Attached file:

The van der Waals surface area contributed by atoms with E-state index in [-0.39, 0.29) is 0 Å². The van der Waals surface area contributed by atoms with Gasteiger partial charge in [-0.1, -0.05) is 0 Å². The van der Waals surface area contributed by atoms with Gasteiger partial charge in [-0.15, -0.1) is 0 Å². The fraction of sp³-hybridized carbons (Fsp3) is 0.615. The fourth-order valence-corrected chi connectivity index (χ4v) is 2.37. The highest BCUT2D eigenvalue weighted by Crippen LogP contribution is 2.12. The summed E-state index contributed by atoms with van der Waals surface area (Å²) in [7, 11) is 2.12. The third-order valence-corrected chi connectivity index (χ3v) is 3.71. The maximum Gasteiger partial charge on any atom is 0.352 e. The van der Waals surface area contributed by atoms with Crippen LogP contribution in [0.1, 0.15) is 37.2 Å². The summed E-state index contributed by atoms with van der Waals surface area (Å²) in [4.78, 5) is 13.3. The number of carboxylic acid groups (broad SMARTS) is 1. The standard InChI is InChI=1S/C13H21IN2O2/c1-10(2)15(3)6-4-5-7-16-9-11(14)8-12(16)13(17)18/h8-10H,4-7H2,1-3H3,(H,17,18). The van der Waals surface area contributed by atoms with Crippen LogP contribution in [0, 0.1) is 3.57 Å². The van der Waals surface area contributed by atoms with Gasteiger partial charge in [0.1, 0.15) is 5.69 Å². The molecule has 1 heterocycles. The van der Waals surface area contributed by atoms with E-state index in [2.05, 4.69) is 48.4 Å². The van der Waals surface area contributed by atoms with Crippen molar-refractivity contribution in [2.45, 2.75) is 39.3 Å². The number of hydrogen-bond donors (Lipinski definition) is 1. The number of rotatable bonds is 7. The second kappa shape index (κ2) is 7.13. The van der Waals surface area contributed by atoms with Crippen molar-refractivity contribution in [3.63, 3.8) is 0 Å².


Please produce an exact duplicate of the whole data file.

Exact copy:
The van der Waals surface area contributed by atoms with E-state index in [-0.39, 0.29) is 0 Å². The van der Waals surface area contributed by atoms with Gasteiger partial charge in [-0.1, -0.05) is 0 Å². The van der Waals surface area contributed by atoms with Gasteiger partial charge in [-0.15, -0.1) is 0 Å². The fraction of sp³-hybridized carbons (Fsp3) is 0.615. The fourth-order valence-corrected chi connectivity index (χ4v) is 2.37. The highest BCUT2D eigenvalue weighted by Crippen LogP contribution is 2.12. The summed E-state index contributed by atoms with van der Waals surface area (Å²) in [7, 11) is 2.12. The third-order valence-corrected chi connectivity index (χ3v) is 3.71. The maximum Gasteiger partial charge on any atom is 0.352 e. The van der Waals surface area contributed by atoms with Crippen LogP contribution in [0.1, 0.15) is 37.2 Å². The summed E-state index contributed by atoms with van der Waals surface area (Å²) in [4.78, 5) is 13.3. The number of carboxylic acid groups (broad SMARTS) is 1. The standard InChI is InChI=1S/C13H21IN2O2/c1-10(2)15(3)6-4-5-7-16-9-11(14)8-12(16)13(17)18/h8-10H,4-7H2,1-3H3,(H,17,18). The van der Waals surface area contributed by atoms with Crippen LogP contribution in [0, 0.1) is 3.57 Å². The van der Waals surface area contributed by atoms with Gasteiger partial charge in [0.1, 0.15) is 5.69 Å². The molecule has 1 heterocycles. The van der Waals surface area contributed by atoms with E-state index in [2.05, 4.69) is 48.4 Å². The van der Waals surface area contributed by atoms with Crippen molar-refractivity contribution in [2.45, 2.75) is 39.3 Å². The number of hydrogen-bond donors (Lipinski definition) is 1. The number of rotatable bonds is 7. The second kappa shape index (κ2) is 7.13. The van der Waals surface area contributed by atoms with Crippen molar-refractivity contribution in [3.63, 3.8) is 0 Å².